Equity Mutual Funds & Inflation

One factor which is directly responsible for inflation is the interest rates. Fund managers who manage an equity fund invest investor’s money in stocks through the stock markets. Though there could be several parameters that lead to the changes in the share prices, however, interest rates play a major role here. Interest rate changes correlate with the change in the inflation rate. The rise in inflation rates could typically push up the interest rates high and vice versa. Hence, an unchecked rise in inflation is not positive news for the stock price and therefore for equity funds.

For example, construction industries purchase raw materials such as cement to build residential properties. Therefore, a rise in inflation pushes up costs for the company as the price of raw materials goes up. When looking at the annual report, if the company profit fails to grow in proportionate to the cost, then the bottom line (net profit) of the company decreases. The stock price of the company reflects all of these changes and tends to follow suit accordingly. Thus, if the rise in cost cannot be passed onto the end customer, then profits fall, leading to a fall in share price.

Understanding the return on your investment in isolation does not give you the real picture. You should know the real rate of return when it comes to your equity fund. In a nutshell, you should minus return on investment from the current inflation rate to get a real return on investment on your equity fund.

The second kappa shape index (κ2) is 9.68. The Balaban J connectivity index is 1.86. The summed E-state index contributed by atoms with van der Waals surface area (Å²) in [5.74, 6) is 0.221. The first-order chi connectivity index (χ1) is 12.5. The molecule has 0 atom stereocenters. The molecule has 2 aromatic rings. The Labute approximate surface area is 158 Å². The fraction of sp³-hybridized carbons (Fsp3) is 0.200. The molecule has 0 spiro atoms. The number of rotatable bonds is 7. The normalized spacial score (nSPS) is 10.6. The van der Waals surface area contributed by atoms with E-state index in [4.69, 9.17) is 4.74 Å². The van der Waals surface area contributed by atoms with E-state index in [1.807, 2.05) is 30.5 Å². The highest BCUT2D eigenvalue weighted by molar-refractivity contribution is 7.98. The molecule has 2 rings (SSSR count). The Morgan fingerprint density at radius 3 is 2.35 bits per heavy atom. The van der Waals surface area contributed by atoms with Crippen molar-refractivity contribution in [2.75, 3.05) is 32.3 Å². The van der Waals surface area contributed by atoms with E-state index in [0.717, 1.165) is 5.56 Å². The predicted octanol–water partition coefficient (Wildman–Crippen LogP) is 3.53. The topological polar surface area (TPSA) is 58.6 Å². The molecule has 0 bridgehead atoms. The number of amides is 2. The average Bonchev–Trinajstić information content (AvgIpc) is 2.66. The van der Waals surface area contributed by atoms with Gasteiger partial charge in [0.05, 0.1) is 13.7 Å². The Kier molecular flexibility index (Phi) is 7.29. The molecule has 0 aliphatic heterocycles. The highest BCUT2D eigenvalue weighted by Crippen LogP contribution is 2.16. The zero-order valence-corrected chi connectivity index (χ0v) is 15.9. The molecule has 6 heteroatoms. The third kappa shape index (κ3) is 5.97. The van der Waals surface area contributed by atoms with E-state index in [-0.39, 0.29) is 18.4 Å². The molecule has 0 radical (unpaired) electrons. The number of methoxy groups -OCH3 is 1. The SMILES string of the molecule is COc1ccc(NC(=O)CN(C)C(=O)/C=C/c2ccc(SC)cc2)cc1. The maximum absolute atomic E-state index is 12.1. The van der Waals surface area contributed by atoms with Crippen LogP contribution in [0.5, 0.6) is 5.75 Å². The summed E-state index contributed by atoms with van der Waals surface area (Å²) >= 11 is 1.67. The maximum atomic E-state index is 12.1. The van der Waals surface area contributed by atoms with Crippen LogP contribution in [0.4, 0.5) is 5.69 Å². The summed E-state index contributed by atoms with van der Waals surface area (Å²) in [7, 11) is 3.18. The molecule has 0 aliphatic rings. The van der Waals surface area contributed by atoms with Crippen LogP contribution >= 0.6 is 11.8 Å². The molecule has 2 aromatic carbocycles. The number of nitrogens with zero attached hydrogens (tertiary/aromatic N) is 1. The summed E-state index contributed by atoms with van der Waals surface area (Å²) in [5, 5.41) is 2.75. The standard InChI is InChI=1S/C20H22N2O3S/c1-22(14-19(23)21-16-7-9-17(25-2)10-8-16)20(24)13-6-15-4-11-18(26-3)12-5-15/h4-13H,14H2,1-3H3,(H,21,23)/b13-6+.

Equity Mutual Funds can be one such instrument that has potential to provide long term risk adjusted returns. It is important to understand the equity fund. Equity mutual funds are more of a long- term investment option, at least a period exceeding 5 years. Since historically, equities as an asset class are expected to give risk-adjusted returns over a long period. Equity fund taxation is based on the capital gain and the duration of holding. If the holding period is less than a year, then short-term capital gains are taxable at 15% whereas if your holding period is greater than a year, then long-term capital gains are taxable at 10%. As an investor, you might prefer a hands-on approach, but you need to have the expertise and more importantly the time to manage your portfolio. In such a fast-paced world, you may wish to outsource your stock-picking process to a qualified fund manager by investing in scheme he or she is managing. If you do have the time and resources, then maybe you can invest in equities directly. For those of us who don’t – investing in equity mutual funds could be an option to consider since a mutual fund involves professional Fund Managers managing your money, therefore potentially reducing the chances of making a wrong call on a stock.

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